3. Super ‘ask the regulators’ (APRA): With thanks to a former employee now kicking goals in-house, AFSA’s ‘ask the regulators’ session contained the following insights. APRA’s focus: cyber breaches and fraud — CPS 234 assessments (across 4 tranches), APRA entities will be assessed by end of this year – member outcomes, consulting on enhancements of prudential standards (investment governance standard, stress testing etc), fund underperformance such as MySuper products performance tests and an emphasis on transparency, retirement income covenants – governance, and desire of APRA to see proactive measures of fund trustees etc. ASIC’s focus points: measures it will seek to see is how super acts in relation to the members (ie to protect the members, etc) regarding cyber issues and how are trustees dealing with members — balance regarding info/security etc, how super are putting members at centre e.g. IDR data and how super treat members when things go wrong. This is an area that needs to improve (need a root cause analysis of the issue, what can be done), to get credibility in the super system, working with AFCA regarding disclosures and finally, ‘hiding under legal positionsneeds to improve. ATO focus points: cyber and fraud – opportunities to strengthen controls – how super respond to member reporting — timely reporting, level of confidence ATO and people have in the system – quality of member data, and guarantee compliance.
  4. Credit contracts (Treasury): Treasury has issued draft National Consumer Credit Protection Amendment (Financial Sector Reform) Regulations 2023 to enhance the consumer protection framework for small amount credit contracts. It includes adding an additional requirement that licensees verify the financial situation of consumers before entering into a contract with them, consumer income requirements for both SACCs and consumer leases for household goods, anti-avoidance measures targeted at avoidance purposes relating to credit contracts and product intervention orders, and the prescription of new civil penalties subject to the Act infringement notice regime. It coincides with the Treasury releasing a supplement to the Financial Sector Reform Act 2022, to insert provisions regarding the prohibition to avoid relevant credit product intervention orders in the Corporations Act 2001 (Cth). Not an unsurprising change – DDO / PIP is ASIC’s current favourite tool given its effectiveness, so fine tuning is inevitable.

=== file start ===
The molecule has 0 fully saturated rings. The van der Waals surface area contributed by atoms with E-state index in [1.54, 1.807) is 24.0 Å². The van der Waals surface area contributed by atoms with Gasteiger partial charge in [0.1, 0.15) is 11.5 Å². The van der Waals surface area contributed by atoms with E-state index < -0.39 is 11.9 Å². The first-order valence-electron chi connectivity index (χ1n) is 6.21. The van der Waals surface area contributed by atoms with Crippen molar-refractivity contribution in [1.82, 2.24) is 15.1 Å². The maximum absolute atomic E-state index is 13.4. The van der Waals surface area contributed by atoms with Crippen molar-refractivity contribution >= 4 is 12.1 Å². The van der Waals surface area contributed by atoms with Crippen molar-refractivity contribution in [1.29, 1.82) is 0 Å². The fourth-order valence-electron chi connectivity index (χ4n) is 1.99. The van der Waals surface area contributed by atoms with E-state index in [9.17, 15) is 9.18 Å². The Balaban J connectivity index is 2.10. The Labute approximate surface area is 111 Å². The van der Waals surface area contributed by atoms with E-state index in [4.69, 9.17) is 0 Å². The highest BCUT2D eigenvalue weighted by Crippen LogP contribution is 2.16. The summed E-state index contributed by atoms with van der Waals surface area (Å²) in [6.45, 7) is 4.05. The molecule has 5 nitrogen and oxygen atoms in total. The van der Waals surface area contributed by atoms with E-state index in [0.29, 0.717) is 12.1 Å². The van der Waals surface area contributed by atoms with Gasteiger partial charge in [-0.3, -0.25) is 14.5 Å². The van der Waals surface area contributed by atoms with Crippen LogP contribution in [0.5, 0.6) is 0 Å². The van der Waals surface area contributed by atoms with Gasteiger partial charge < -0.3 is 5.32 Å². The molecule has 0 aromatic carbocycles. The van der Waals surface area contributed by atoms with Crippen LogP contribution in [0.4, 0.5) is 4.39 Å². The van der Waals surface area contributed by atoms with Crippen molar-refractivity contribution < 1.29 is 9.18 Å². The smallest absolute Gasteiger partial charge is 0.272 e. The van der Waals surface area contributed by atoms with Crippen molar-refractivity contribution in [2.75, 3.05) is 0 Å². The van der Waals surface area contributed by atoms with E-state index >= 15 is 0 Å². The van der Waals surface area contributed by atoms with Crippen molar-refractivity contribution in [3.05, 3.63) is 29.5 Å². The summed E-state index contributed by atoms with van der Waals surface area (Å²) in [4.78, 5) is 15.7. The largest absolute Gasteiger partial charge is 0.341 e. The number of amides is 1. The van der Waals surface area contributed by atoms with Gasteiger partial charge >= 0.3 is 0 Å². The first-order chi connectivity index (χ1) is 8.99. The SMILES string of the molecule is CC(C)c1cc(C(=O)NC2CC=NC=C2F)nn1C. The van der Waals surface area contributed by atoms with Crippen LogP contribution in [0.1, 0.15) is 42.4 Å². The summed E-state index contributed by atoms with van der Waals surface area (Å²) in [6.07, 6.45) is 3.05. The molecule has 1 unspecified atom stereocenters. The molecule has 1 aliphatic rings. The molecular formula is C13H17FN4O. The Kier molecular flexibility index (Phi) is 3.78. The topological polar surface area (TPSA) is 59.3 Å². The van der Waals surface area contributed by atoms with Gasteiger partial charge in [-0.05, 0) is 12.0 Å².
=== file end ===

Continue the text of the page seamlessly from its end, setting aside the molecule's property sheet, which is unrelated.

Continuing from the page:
5. Legislating purpose of super (Treasury): Treasury is seeking feedback on its consultation paper ‘Legislating the objective of superannuation’. The Paper proposes to codify an objective or purpose of superannuation in either standalone legislation or within the existing Superannuation Industry (Supervision) Act 1993. The theory is that legislating an objective of superannuation will provide stability and confidence to policy makers, regulators, industry, and the community, that changes to superannuation policy will be aligned with the purpose of the superannuation system. The proposed objective is ‘The objective of superannuation is to preserve savings to deliver income for a dignified retirement, alongside government support, in an equitable and sustainable way‘. Importantly, however, it is not intended to impact regulatory supervision activities will be separate to trustees’ fiduciary duties such as the best financial interests duty and the sole purpose test. The objective is not intended to guide the regulation of trustees’ conduct, so should not change trustee obligations.

Thought for the future: Last week I waxed lyrical about ASIC’s regulatory timetable, though this week US SEC Commissioner Gensler has upped the ante with his useful (if slightly puzzling) YouTube video on crypto staking/securities. Honestly, in whatever format it is delivered, more guidance from regulators on the complex issues regulated entities are having to navigate this year is critical.

Published on Australian Regulators Weekly Wrap

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Authored by:

Liam Hennessy, Partner

This update does not constitute legal advice and should not be relied upon as such. It is intended only to provide a summary and general overview on matters of interest and it is not intended to be comprehensive. You should seek legal or other professional advice before acting or relying on any of the content.